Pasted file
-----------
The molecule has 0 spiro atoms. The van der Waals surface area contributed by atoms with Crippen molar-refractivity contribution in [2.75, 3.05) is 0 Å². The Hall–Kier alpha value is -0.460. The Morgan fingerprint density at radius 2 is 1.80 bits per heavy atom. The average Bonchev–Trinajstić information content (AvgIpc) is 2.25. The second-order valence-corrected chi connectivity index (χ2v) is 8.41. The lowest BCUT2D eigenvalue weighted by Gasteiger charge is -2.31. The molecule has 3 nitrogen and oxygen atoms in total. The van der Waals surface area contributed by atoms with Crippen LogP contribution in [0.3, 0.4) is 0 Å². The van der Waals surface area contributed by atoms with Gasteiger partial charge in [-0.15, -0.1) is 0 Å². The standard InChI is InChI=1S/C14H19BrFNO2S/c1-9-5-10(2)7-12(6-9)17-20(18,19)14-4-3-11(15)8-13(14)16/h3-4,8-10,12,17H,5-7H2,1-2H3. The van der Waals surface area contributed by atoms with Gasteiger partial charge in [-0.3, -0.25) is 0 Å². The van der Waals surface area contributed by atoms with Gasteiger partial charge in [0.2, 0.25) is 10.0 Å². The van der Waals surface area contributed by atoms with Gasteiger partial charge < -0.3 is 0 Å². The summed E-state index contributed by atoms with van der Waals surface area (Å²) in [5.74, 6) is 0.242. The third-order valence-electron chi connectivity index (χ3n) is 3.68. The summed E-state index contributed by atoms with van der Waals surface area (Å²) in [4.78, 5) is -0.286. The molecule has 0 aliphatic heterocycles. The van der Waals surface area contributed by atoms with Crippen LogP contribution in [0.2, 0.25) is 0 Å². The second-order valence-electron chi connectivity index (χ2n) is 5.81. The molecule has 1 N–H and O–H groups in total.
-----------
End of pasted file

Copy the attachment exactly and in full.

The molecule has 0 spiro atoms. The van der Waals surface area contributed by atoms with Crippen molar-refractivity contribution in [2.75, 3.05) is 0 Å². The Hall–Kier alpha value is -0.460. The Morgan fingerprint density at radius 2 is 1.80 bits per heavy atom. The average Bonchev–Trinajstić information content (AvgIpc) is 2.25. The second-order valence-corrected chi connectivity index (χ2v) is 8.41. The lowest BCUT2D eigenvalue weighted by Gasteiger charge is -2.31. The molecule has 3 nitrogen and oxygen atoms in total. The van der Waals surface area contributed by atoms with Crippen LogP contribution in [0.3, 0.4) is 0 Å². The van der Waals surface area contributed by atoms with Gasteiger partial charge in [-0.15, -0.1) is 0 Å². The standard InChI is InChI=1S/C14H19BrFNO2S/c1-9-5-10(2)7-12(6-9)17-20(18,19)14-4-3-11(15)8-13(14)16/h3-4,8-10,12,17H,5-7H2,1-2H3. The van der Waals surface area contributed by atoms with Gasteiger partial charge in [-0.3, -0.25) is 0 Å². The van der Waals surface area contributed by atoms with Gasteiger partial charge in [0.2, 0.25) is 10.0 Å². The van der Waals surface area contributed by atoms with Gasteiger partial charge < -0.3 is 0 Å². The summed E-state index contributed by atoms with van der Waals surface area (Å²) in [5.74, 6) is 0.242. The third-order valence-electron chi connectivity index (χ3n) is 3.68. The summed E-state index contributed by atoms with van der Waals surface area (Å²) in [4.78, 5) is -0.286. The molecule has 0 aliphatic heterocycles. The van der Waals surface area contributed by atoms with Crippen LogP contribution in [0.2, 0.25) is 0 Å². The second-order valence-electron chi connectivity index (χ2n) is 5.81. The molecule has 1 N–H and O–H groups in total.